We’ve observed before that a big question for retail firms today is how they choose to react to Amazon. Do you panic and assume that the Big Bad is coming for your business? Do you chuck money at trying to be Amazon, abandoning your real estate along the way? Or do you try to co-exist and find a way to work in a new reality?
US retailer Kohl’s has taken that last option over the past year, piloting an alliance with Amazon that looks set to expand in 2019. Customers are already able to return goods bought from Amazon to 100 Kohl’s stores, while 30 of the latter’s outlets contain their own Amazon shops.
As the Holiday season gets underway in earnest today, visitors to all Kohl’s stores will be able to pick up Amazon products, such as the Echo or Alexa. CEO Michelle Gass is still striking a cautious tone when talking about the partnership - it’s a thin line between co-existence and capitulation - but it’s clear that the results to date have been mutually beneficial:
We are continuing our pilot with Amazon in Chicago and Los Angeles markets and…we expanded the pilot to include southeastern Wisconsin We now accept Amazon returns in about 100 stores and have tripled the number of Amazon shops inside Kohl’s stores from 10 to 30 shops. Additionally, we’ll be selling Amazon branded products across all stores for the holiday season, including Black Friday favorites such as the Amazon Echo and The Echo Dot.
It is kind of, core to our DNA that we like to test and assess these pilots especially ones that have significant consequence if we roll them out broadly so things like loyalty or active or even Amazon. We’re really pleased with the pilot. We’re driving a great level of customer engagement, customers love it. This [Holiday season] will be important for us because clearly, it’s a big time when people have a lot of packages to return.
It is our first quarter where we have packageless returns, which is really a key point of difference in the whole returning process and we didn't go live with that till January. So this is our first fourth quarter as it relates to packageless returns. We now are across three markets, so that gives us a greater sense of scale in terms of the opportunity. So we and Amazon are continuing to assess that, but we feel really good about the customer experience, how it reduces friction for them and more to come.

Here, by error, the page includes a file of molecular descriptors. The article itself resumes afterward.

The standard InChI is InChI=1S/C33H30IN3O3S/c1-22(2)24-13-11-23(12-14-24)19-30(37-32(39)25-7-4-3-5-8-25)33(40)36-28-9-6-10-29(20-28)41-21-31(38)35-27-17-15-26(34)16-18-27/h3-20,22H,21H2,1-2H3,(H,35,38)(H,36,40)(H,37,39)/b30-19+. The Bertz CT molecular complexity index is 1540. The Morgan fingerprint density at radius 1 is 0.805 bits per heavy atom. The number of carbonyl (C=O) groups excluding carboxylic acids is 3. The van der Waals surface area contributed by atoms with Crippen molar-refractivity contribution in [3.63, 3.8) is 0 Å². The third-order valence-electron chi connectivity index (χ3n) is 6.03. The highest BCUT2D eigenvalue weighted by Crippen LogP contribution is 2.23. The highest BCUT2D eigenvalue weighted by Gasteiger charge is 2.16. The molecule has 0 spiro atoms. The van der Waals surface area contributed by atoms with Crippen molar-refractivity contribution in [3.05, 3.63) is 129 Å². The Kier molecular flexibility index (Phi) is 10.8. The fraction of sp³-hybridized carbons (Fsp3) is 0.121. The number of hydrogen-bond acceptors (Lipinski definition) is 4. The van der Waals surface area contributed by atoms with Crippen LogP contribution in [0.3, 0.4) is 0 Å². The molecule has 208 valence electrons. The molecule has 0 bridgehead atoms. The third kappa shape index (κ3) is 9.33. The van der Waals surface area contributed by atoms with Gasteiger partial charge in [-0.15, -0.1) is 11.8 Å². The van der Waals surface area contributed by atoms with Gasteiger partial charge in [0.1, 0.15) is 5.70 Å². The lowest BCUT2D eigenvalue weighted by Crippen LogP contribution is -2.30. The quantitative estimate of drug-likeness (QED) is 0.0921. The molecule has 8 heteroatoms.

It’s an interesting twist on the ‘learning to love the store again’ meme that’s rippled out across the retail sector over the past couple of years. Where once a ‘legacy’ offline presence was regarded by many retailers as a burden, now there’s an awakening that while there may some fat that needs to be cut away, there’s meaty goodness to had as well if there’s some more sophisticated thinking. Gass says:
Stores are here to stay, but their role is evolving. We’ve launched two pilot stores where we are testing a new customer service center concept, that includes a centralized checkout, a new impulse merchandising approach, self-checkout, new self-service kiosks and BOPIS lockers. We’re also equipping our associates with iPad to be able to assist customers through mobile endless aisle. We are looking forward to getting feedback from our customers, as we test more technology driven solutions to make their shopping trips to Kohl’s even more easy and convenient.
Digital investment is therefore a priority on the CEO agenda, she argues:
We have continued to invest in digital to drive greater engagement and impact with our customer, which includes, our mobile app, Your Price, personalized search, Smart Cart, BOPIS [Buy Online Pick-up In Store] and the recent launch of BOSS [Buy Online, Shop to Store]. We have improved our digital platform to increase find ability, create a more personalized experience, reduce friction, and help our customers maximize their savings. All of this is paying off by driving increases in both traffic and sales across our digital channels.